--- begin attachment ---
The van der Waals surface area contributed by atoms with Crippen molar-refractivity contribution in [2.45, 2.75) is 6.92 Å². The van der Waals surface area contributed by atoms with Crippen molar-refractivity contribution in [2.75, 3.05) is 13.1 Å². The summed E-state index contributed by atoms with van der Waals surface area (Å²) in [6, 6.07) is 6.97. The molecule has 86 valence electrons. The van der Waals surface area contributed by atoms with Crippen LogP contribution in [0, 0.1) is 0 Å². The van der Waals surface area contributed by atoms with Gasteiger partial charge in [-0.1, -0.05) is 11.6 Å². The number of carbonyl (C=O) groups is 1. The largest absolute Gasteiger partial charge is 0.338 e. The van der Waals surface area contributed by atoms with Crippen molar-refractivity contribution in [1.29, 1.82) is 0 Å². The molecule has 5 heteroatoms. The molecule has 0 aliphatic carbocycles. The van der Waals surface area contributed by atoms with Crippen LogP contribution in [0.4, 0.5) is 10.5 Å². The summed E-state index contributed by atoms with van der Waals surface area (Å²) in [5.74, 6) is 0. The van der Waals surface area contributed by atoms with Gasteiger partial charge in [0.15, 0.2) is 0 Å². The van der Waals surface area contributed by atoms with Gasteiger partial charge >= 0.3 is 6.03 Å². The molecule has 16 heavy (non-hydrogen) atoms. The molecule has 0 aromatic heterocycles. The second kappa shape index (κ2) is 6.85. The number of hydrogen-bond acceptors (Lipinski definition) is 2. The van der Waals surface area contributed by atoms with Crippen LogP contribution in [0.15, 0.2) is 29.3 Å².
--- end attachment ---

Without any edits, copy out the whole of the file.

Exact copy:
The van der Waals surface area contributed by atoms with Crippen molar-refractivity contribution in [2.45, 2.75) is 6.92 Å². The van der Waals surface area contributed by atoms with Crippen molar-refractivity contribution in [2.75, 3.05) is 13.1 Å². The summed E-state index contributed by atoms with van der Waals surface area (Å²) in [6, 6.07) is 6.97. The molecule has 86 valence electrons. The van der Waals surface area contributed by atoms with Crippen LogP contribution in [0, 0.1) is 0 Å². The van der Waals surface area contributed by atoms with Gasteiger partial charge in [-0.1, -0.05) is 11.6 Å². The number of carbonyl (C=O) groups is 1. The largest absolute Gasteiger partial charge is 0.338 e. The van der Waals surface area contributed by atoms with Crippen molar-refractivity contribution in [1.29, 1.82) is 0 Å². The molecule has 5 heteroatoms. The molecule has 0 aliphatic carbocycles. The van der Waals surface area contributed by atoms with Crippen LogP contribution in [0.4, 0.5) is 10.5 Å². The summed E-state index contributed by atoms with van der Waals surface area (Å²) in [5.74, 6) is 0. The van der Waals surface area contributed by atoms with Gasteiger partial charge in [0.15, 0.2) is 0 Å². The van der Waals surface area contributed by atoms with Gasteiger partial charge >= 0.3 is 6.03 Å². The molecule has 16 heavy (non-hydrogen) atoms. The molecule has 0 aromatic heterocycles. The second kappa shape index (κ2) is 6.85. The number of hydrogen-bond acceptors (Lipinski definition) is 2. The van der Waals surface area contributed by atoms with Crippen LogP contribution in [0.15, 0.2) is 29.3 Å².